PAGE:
All Job Gains Since December 2007 Have Gone To Foreign-Born Workers

With the Fed on the verge of a full relent and admission of policy error, the Fed's "data (in)dependent" monetary policy once again takes on secondary relevance as we progress into 2016. However, even with the overall job picture far less important, one aspect of the US jobs market is certain to take on an unprecedented importance.

We first laid out what that is last September when we said that "the one chart that matters more than ever, has little to nothing to do with the Fed's monetary policy, but everything to do with the November 2016 presidential elections in which the topic of immigration, both legal and illegal, is shaping up to be the most rancorous, contentious and divisive."

We were talking about the chart showing the cumulative addition of foreign-born and native-born workers added to US payrolls according to the BLS since December 2007, i.e., since the start of the recession/Second Great Depression.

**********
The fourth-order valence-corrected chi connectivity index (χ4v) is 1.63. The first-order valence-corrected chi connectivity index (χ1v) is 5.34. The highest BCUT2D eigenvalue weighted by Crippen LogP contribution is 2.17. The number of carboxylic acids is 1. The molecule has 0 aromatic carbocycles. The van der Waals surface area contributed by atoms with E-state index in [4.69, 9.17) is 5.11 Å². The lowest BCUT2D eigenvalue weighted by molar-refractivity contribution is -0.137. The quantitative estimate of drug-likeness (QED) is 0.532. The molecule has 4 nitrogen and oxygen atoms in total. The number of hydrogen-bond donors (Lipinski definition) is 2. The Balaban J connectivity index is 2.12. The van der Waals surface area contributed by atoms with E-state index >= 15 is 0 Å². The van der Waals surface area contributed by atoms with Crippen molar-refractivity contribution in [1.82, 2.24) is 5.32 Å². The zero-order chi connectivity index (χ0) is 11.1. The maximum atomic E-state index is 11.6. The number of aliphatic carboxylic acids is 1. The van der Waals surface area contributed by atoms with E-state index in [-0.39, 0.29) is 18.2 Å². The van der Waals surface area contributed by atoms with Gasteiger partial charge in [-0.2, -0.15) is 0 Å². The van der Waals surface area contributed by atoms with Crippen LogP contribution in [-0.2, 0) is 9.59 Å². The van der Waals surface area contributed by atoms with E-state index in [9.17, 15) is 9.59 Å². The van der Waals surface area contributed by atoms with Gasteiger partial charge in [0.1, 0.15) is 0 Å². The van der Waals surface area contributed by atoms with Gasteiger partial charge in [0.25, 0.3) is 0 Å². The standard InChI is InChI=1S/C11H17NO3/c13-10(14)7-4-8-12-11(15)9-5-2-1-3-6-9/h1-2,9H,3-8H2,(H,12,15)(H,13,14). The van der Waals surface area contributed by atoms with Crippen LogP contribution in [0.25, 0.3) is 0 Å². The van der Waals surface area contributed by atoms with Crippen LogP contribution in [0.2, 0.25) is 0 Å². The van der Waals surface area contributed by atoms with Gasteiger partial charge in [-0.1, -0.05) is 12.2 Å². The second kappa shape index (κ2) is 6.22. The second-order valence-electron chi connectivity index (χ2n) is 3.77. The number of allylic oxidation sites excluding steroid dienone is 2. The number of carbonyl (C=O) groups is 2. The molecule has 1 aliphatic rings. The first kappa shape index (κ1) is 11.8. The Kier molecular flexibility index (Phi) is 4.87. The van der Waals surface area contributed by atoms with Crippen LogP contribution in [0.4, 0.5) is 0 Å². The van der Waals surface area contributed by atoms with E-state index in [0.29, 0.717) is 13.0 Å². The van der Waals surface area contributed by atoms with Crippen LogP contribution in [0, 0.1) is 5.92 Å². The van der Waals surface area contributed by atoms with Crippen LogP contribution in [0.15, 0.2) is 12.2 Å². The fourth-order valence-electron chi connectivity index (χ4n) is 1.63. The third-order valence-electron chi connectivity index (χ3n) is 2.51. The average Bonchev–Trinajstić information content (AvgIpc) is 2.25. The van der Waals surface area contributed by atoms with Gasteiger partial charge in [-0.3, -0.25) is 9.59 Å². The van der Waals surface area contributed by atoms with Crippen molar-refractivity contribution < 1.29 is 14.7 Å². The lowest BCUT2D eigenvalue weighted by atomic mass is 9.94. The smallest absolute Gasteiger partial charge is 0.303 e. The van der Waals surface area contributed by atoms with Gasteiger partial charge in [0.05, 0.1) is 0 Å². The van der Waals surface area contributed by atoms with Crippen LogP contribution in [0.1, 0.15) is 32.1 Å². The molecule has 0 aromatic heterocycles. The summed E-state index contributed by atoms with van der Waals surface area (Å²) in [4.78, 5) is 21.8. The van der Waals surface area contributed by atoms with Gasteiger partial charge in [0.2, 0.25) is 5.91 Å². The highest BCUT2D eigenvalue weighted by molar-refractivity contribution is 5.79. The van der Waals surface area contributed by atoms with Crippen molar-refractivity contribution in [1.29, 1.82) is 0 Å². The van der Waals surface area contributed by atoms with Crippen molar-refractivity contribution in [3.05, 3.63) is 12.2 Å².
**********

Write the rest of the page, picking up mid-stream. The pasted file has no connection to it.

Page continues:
As usually happens, it is precisely this data that gets no mention following any job report. However, with Trump and his anti-immigration campaign continuing to plow on despite the Iowa disappointment, we are confident that the chart shown below will soon be recognizable to economic and political pundits everywhere.

And here is why we are confident this particular data should have been prominently noted by all experts when dissecting today's job report: according to the BLS' Establishment Survey, while 151,000 total workers were added in January, a number which rises to 615,000 if looking at the Household survey, also according to the same Household survey, a whopping 567,000 native-born Americans lost their jobs, far less than the 98,000 foreign-born job losses.

 

Here is a chart showing native-born non-job gains since the start of the depression:

 

Alternatively, here are foreign-born worker additions since December 2007:

 

Putting the two side by side:

 

And the bottom line: starting with the infamous month when it all started falling apart, December 2007, the US has added just 186,000 native-born workers, offset by 13.5x times more, or 2,518,000, foreign born workers.

 

If Trump wins New Hampshire and South Carolina, and storms back to the top of the GOP primary polls, expect this chart to become the most important one over the next 10 months.

Source: native-born and foreign-born worker data.

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